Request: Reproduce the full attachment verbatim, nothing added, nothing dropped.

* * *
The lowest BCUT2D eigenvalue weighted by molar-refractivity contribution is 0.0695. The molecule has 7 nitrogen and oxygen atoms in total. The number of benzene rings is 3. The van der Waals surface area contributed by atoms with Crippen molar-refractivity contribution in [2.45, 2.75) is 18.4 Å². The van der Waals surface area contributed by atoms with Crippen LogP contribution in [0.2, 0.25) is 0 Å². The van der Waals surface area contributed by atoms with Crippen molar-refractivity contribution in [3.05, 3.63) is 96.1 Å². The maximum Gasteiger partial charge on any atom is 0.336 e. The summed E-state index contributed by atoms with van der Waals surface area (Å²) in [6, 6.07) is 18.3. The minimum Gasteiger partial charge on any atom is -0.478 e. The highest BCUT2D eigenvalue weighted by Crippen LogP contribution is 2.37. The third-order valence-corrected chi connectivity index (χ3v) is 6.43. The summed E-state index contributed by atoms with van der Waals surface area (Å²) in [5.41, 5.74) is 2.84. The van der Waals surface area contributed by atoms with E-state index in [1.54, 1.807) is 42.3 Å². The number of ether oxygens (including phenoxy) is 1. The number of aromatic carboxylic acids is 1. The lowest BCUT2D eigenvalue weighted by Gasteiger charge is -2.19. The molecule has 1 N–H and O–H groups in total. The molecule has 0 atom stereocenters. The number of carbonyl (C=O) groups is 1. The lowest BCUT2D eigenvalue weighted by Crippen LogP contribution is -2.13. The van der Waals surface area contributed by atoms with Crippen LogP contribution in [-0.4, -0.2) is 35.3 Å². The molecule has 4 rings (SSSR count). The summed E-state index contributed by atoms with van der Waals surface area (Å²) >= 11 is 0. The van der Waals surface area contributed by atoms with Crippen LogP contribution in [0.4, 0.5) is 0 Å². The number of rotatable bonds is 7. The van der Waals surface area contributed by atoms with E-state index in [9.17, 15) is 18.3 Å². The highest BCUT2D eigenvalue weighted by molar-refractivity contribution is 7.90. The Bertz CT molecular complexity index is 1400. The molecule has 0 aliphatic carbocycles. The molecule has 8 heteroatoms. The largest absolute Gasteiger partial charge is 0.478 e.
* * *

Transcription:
The lowest BCUT2D eigenvalue weighted by molar-refractivity contribution is 0.0695. The molecule has 7 nitrogen and oxygen atoms in total. The number of benzene rings is 3. The van der Waals surface area contributed by atoms with Crippen molar-refractivity contribution in [2.45, 2.75) is 18.4 Å². The van der Waals surface area contributed by atoms with Crippen LogP contribution in [0.2, 0.25) is 0 Å². The van der Waals surface area contributed by atoms with Crippen molar-refractivity contribution in [3.05, 3.63) is 96.1 Å². The maximum Gasteiger partial charge on any atom is 0.336 e. The summed E-state index contributed by atoms with van der Waals surface area (Å²) in [6, 6.07) is 18.3. The minimum Gasteiger partial charge on any atom is -0.478 e. The highest BCUT2D eigenvalue weighted by Crippen LogP contribution is 2.37. The third-order valence-corrected chi connectivity index (χ3v) is 6.43. The summed E-state index contributed by atoms with van der Waals surface area (Å²) in [5.41, 5.74) is 2.84. The van der Waals surface area contributed by atoms with E-state index in [1.54, 1.807) is 42.3 Å². The number of ether oxygens (including phenoxy) is 1. The number of aromatic carboxylic acids is 1. The lowest BCUT2D eigenvalue weighted by Gasteiger charge is -2.19. The molecule has 1 N–H and O–H groups in total. The molecule has 0 atom stereocenters. The number of carbonyl (C=O) groups is 1. The lowest BCUT2D eigenvalue weighted by Crippen LogP contribution is -2.13. The van der Waals surface area contributed by atoms with Crippen LogP contribution in [-0.4, -0.2) is 35.3 Å². The molecule has 4 rings (SSSR count). The summed E-state index contributed by atoms with van der Waals surface area (Å²) >= 11 is 0. The van der Waals surface area contributed by atoms with Crippen LogP contribution in [0.4, 0.5) is 0 Å². The number of rotatable bonds is 7. The van der Waals surface area contributed by atoms with E-state index in [9.17, 15) is 18.3 Å². The highest BCUT2D eigenvalue weighted by molar-refractivity contribution is 7.90. The Bertz CT molecular complexity index is 1400. The molecule has 0 aliphatic carbocycles. The molecule has 8 heteroatoms. The largest absolute Gasteiger partial charge is 0.478 e.